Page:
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8. Brady Campaign to Prevent Gun Violence, 2011 Scorecards, http://www.bradycampaign.me/sites/default/files/2011_Brady_Campaig n_State_Scorecard_Rankings.pdf 9. Guns and Suicide: A fatal link, Spring 2008, http://www.hsph.harvard.edu/news/magazine/guns-and-suicide/ Study by the Harvard School of Public Health, of all the 50 U.S. states, reveals a powerful link between rates of firearm ownership and suicides. 10. Means Matter, Suicides, Guns and Public Health, http://www.hsph.harvard.edu/means-matter/ Reducing access to lethal means saves lives. 11. Grading State Gun Laws, Gun Laws Matter, by Law Center to Prevent Gun Violence http://smartgunlaws.org/gun-laws-matter-2012understanding-the-link-between-weak-laws-and-gun-violence/ 12. Gun crime statistics by US state: latest data, Datablog, Posted by Simon Rogers, December 17, 2012, http://www.guardian.co.uk/news/datablog/2011/jan/10/gun-crime-usstate Total firearm murders and the firearm murder rates (per 100,000 population) for all states is given here. 13. Gun Control 2013: Suicide Stats Irrelevant to Gun Control Policy, Matt MacBradaigh, in Politics, May 6, 2013, http://www.policymic.com/articles/38391/gun-control-2013-suicidestats-are-irrelevant-to-gun-control-policy 14. Legendre, On Least Squares, English Translation of the original paper http://www.york.ac.uk/depts/maths/histstat/legendre.pdf 15. Line of Best-Fit, Least Squares Method, see worked example given http://hotmath.com/hotmath_help/topics/line-of-best-fit.html The formula for h used in this example is an actually approximate one and was used, before the advent of modern computers, since it only involves the determination of x2 and xy and the sum of all the values of x, y, x2 and xy. The exact formula, is given below, with xm and ym denoting the mean or average values of x and y in the data set, and ym = hxm + c since the bestfit line always passes through the point (xm , ym). h = (x xm)(y ym)/ (x xm)2
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Determine the deviations of the individual x and y values from the mean, or average, (x xm) and (y ym). Determine the product (x xm)(y ym) and their sum. This gives the numerator in the expression for h. Determine the square (x xm)2 and the sum. This gives the denominator in the expression for h. This also fixes the intercept c via ym = hxm = c . Then, using the regression equation, determine the predicted value yb on the best-fit line and the vertical deviation (y yb) and the squares (y- yb)2. The sum of these squares is a minimum. This can be checked by assigning other values for h (using any two points) and allowing the graph to pivot around (xm, ym). The regression coefficient r2 = 1 - { (y- yb)2 / (y- ym)2 } is a measure of the strength of the correlation between x and y (or y/x versus x). For a perfect correlation, when all points lie exactly on the graph, r2 = +1.000. 16. The Discovery of Ceres, Johannes Kepler and the door to science, http://www.keplersdiscovery.com/Asteroid.html 17. How Gauss determined the orbit of Ceres, by Jonathan Tennenbaum and Bruce Director, http://www.schillerinstitute.org/fid_9701/982_orbit_ceres.pdf The discussion starting with page 79 on the method used by Gauss is noteworthy. 18. Asteroids at Mathematics of Planet Earth 2013, by Professor Robert Miller, http://mpe2013.org/2013/02/20/asteroids/ 19. Bibliography, Articles on Extension of Plancks Ideas and Einsteins Ideas beyond physics, Compiled on April 16, 2013, http://www.scribd.com/doc/136492067/Bibliography-Articles-on-theExtension-of-Planck-s-Ideas-and-Einstein-s-Ideas-on-Energy-Quantum-totopics-Outside-Physics-by-V-Laxmanan 20. Einsteins Photoelectric Equation and the Electromotive Force, by R. A. Millikan, Phys. Rev. 1916, Vol. VII, No. 1, Second Series, pp. 18-32. http://www.ffn.ub.es/luisnavarro/nuevo_maletin/Millikan_1916_1.pdf 21. A Direct Photoelectric Determination of Plancks h, R. A. Millikan, Phys. Rev. 1916, vol. VII, No. 3, pp. 355-390. http://mapageweb.umontreal.ca/leonelli/PHY3320/millikan.pdf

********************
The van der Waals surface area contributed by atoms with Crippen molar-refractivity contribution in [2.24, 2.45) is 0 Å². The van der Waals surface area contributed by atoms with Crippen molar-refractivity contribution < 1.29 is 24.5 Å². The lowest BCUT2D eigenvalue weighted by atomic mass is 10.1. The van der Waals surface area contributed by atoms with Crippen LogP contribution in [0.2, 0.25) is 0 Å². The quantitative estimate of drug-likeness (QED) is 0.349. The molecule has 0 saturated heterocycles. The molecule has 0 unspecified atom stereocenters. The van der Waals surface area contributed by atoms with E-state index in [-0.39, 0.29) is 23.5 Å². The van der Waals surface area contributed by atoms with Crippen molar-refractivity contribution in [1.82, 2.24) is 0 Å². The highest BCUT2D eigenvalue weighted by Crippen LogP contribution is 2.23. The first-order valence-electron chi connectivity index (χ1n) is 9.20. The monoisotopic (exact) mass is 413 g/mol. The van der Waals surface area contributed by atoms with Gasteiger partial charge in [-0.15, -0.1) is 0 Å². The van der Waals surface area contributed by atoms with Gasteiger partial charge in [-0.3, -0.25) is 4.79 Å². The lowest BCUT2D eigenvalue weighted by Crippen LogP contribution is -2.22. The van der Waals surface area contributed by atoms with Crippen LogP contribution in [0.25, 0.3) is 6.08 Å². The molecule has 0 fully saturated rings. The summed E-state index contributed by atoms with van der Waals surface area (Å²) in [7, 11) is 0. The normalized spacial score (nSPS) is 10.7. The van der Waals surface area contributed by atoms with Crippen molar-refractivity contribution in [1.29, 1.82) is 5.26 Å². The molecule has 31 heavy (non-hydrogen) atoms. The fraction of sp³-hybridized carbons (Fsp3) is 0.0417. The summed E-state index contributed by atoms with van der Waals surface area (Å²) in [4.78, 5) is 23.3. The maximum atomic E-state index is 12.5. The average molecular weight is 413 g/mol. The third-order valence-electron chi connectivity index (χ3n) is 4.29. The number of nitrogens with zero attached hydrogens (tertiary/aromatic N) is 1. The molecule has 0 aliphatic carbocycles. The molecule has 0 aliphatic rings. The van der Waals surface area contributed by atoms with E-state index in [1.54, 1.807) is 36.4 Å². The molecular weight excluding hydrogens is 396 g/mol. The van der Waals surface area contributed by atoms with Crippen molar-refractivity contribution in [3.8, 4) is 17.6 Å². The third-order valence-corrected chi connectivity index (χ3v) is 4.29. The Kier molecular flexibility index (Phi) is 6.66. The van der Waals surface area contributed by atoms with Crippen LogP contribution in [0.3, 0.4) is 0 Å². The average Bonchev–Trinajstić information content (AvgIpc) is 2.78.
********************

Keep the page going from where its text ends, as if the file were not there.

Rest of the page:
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22. The Electron and the Light Quanta from the Experimental Point of View, by Robert A. Millikan, Nobel lecture, May 23, 1924, see pages 61 to 63. The graph for sodium is on page 63. The oil drop experiment is discussed in the first part of the lecture. An analysis of the experiment described in Table 1 (page 57) shows that in this experiment, which Millikan must obviously be very proud of, there was only ONE SINGLE ELEMENTARY UNIT OF ELECTRICAL CHARGE attached to the drop. In other experiments, many units of charge were attached (Nq where N is the number of units). Millikan correlated the differences in the velocities of the drop (as it rises or falls under the combined action of gravity and electric fields) to the sudden changes in N, from N1 to N2. Millikan gives a fascinating account of this discovery and the analysis that follows is indeed remarkable and insightful. Everyone who wants to under science, and apply scientific methods, must study Millikans 1909, 1911, and 1913 papers on this subject. 23. On a heuristic point of view about the creation and conversion of light, by A. Einstein, this is the translation of Einsteins original paper on light quanta.